A protective bumper pad for the M-1:
RH-1 has a rubberized
knob to act as a bumper.
M-1 could use a
has no panning bearing, and thus no panning lock knob. Both
the RH-1 and M-1 are shown at right with the lens tilted down
sharply. As you can see, if you tilt the lens down too far without
the rubberized knob to act as a safety bumper, as on the RH-1,
there is the possibility of hitting your lens on the bottom
bar of the gimbal, or on the monopod's head platform. This could
possibly cause a chip on your lens. If you have a lens cover,
it may negate this possibility. But I haven't yet made a cover
for my new 100-400mm lens, and wanted to avoid any chance of
this happening. As a stopgap measure, I made a little pad to
cover the gimbal where it screws onto the monopod. It's just
a piece of dense gray foam cut and carved to fit snuggly over
the bar, and held on with a simple fabric cover with velcro
to hold it in place.
pad could be made from a short piece of vinyl tubing of sufficient
diameter. I've included a diagram
of how this would work. Notch out one end of the tubing as indicated
in the diagram, then slip it over the gimbal before screwing
the gimbal onto the monopod head. That alone will keep the tubing
from coming off, not to mention the friction of the tubing squeezing
the gimbal. This shouldn't cost more than a few cents to make.
pad started with a piece of foam cut and carved to fit
the gimbal bar, then I made a cordura cover with velcro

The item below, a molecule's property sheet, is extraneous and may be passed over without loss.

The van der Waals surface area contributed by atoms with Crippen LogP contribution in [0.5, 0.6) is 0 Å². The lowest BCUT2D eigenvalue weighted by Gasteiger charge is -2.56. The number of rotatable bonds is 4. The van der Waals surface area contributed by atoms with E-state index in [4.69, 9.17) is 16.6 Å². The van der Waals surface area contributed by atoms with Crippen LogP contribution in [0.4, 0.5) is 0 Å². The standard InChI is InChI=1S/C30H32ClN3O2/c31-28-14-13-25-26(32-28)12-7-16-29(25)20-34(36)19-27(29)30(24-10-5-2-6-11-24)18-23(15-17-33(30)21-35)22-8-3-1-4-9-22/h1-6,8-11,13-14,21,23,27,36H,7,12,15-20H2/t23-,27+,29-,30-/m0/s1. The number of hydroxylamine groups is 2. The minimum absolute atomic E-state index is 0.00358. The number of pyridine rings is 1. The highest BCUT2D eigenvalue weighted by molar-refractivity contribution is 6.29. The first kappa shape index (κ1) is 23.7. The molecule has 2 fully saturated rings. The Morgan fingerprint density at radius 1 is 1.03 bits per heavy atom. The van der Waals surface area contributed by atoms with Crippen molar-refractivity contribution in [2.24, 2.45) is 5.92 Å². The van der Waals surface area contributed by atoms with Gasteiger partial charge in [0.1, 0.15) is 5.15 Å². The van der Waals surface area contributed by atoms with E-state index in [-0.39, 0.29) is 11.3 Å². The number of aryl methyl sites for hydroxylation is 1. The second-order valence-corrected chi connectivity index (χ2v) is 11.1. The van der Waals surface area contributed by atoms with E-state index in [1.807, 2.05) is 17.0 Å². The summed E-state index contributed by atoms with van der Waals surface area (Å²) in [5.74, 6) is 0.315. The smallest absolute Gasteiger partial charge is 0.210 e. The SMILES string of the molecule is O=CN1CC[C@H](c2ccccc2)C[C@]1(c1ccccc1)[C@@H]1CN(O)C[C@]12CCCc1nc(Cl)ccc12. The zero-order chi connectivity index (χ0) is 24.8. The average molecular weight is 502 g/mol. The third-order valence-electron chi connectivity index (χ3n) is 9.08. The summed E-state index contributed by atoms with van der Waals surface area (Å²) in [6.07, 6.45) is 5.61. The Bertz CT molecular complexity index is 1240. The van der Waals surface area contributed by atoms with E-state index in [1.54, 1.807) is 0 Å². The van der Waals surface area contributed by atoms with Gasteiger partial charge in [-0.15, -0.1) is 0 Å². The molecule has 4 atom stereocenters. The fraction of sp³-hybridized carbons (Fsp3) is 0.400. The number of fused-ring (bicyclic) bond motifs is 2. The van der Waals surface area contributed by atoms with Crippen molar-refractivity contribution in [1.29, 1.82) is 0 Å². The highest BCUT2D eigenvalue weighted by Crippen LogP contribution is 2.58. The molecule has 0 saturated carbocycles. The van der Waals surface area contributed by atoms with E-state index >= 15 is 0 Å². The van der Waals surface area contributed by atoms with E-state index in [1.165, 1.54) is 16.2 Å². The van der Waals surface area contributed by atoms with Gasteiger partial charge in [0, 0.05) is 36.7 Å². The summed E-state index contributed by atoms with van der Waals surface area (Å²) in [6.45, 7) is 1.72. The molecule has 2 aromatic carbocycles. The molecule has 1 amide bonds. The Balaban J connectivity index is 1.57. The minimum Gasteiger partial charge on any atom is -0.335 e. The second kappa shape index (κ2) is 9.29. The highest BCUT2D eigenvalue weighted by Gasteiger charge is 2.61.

which fits neatly over the gimbal to protect the lens
from bumps and nicks.
for a very simple bump
guard made from a piece of vinyl tubing.
I like the LensMaster gimbals. After buying the RH-2 and using
it for two years, I came back and bought two more LensMaster
gimbals. And the total cost of all three was less than some
other gimbals cost for one!! The quality of the clamps and plates
on the first one convinced me I could trust the Arca-Swiss style
clamps, even though I had been a total skeptic previously.
RH-1 and M-1 are very sturdy, steady, and well made. The action
is silky smooth. Like their big brother, the RH-2, they are
field serviceable. They simply unscrew for cleaning off any
sand or grit you might get on them. A touch of light grease
before reassembling will make them good as new. There is simply
nothing to go wrong with these gimbals - no special order parts
or hard to get replacements. You can pay a lot more for a gimbal,
but I don't believe you will get more in the way of quality,
reliability and craftsmanship.
Update: It's been 3 years since writing
this review, and I've just added two more LensMaster gimbals to the collection - another M-1 and a T-1 Traveler. The T-1 Traveler is mounted
on a VariZoom "Chicken Foot" monopod. I am reviewing the monopod at
this link - Varizoom
Chicken Foot Monopod Review.
The LensMaster T-1 Traveler
gimbal is reviewed here: LensMaster
T-1 Traveler gimbal Review.
Did I make
padded covers for my new RH-1 and M-1 gimbals as I did for the
original RH-2 gimbal? You bet I did. My equipment is an investment,
and I do my best to protect it all. Below are some photos of
the two different styles I made. The M-1 gimbal has no panning
knob, so it was designed differently, requiring a different
means to hold it in place.
cover is essentially the same as the original cover I made for
the RH-2. The only real difference is that I used a longer zipper
on this cover so it zips all the way up to the top.
M-1 gimbal, I used a velcro strap to wrap around the bottom
of the gimbal arm to secure it. With no panning knob for leverage,
I used a sort of "heel strap" to keep it from sliding
up. The padded bumper on the arm meant it didn't need as much
padding coverage as the others. Both are made from cordura -
one in camo, and one in pale green.